There will be no need for those people to contact the IRS. Direct deposits will be sent to accounts people have already authorized since Jan. 1, 2018. If no bank account is on file, checks can be sent to the last known address. The IRS is expected to contact residents in the next 15 days about how the payments will be sent and the amount.
People who have not filed a tax return or people who did not make enough money to file in the past two years may have to take additional steps to receive a rebate payment, Haaland’s office said.
— Scott Turner
‘We’re going to be OK’ – ABQ-area couple tell how virus strikes
A few days after flying home to New Mexico from New York City, “Jill” began experiencing leg and joint pain, nausea and fatigue.
Her husband and travel companion was not feeling well either, suffering from chills and likening his condition at the time to a “mild flu.”
When he called a friend one night to cancel plans, the friend recommended the couple, both in their late 60s, be tested for the novel coronavirus.
On March 12 – about a week after their flight and a day after the state of New Mexico announced its first cases of the disease – the pair were tested at an Albuquerque urgent care.
“I wanted to get tested to rule it out, because I thought ‘This can’t be coronavirus because it’s not that severe.’ I just mildly felt crappy,” he said. “I was really surprised 24 hours later when I got the call that we were positive.”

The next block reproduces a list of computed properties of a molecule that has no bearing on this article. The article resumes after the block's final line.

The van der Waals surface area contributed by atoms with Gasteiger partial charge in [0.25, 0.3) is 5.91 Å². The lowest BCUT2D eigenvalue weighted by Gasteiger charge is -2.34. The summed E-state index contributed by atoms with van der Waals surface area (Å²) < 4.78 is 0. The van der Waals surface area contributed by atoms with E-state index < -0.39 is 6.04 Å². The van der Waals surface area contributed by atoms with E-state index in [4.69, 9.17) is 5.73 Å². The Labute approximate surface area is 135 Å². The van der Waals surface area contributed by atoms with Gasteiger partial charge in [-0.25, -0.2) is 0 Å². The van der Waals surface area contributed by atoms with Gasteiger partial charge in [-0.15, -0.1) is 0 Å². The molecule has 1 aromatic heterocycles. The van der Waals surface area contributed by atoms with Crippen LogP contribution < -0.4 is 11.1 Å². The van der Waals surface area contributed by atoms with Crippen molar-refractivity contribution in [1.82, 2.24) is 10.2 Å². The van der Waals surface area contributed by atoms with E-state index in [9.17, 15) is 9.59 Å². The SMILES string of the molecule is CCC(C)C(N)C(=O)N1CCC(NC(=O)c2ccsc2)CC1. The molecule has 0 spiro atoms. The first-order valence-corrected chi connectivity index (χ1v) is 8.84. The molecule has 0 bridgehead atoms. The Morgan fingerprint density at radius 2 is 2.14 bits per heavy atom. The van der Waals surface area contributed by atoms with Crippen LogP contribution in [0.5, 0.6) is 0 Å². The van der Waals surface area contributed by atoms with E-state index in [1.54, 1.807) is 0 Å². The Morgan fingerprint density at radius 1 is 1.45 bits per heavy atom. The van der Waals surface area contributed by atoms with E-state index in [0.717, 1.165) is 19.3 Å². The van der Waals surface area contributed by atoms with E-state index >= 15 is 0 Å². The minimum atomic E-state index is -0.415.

— Jessica Dyer
513 COVID-19 Deaths predicted for NM
Researchers at the University of Washington project that hundreds of New Mexicans could die in the coronavirus outbreak through late June or early July – with a peak of 16 people dying each day for a stretch in late April.
Even with social-distancing efforts through the end of May, their model forecasts that COVID-19 will kill somewhere between 245 and 803 people in New Mexico through the summer.
The outbreak would hit its peak the week of April 23, when 10 to 19 people would die each day. Deaths would taper off and end in mid- to late-June or early July.
The analysis was conducted by the Institute for Health Metrics and Evaluation at the University of Washington.
— Dan McKay
Virus threatens Navajo areas with limited water access
For weeks, public health professionals have repeated an important message: wash your hands to help prevent the spread of COVID-19.
But for the 30% of Navajo who do not have running water in their homes, coronavirus poses a bigger threat.
— Theresa Davis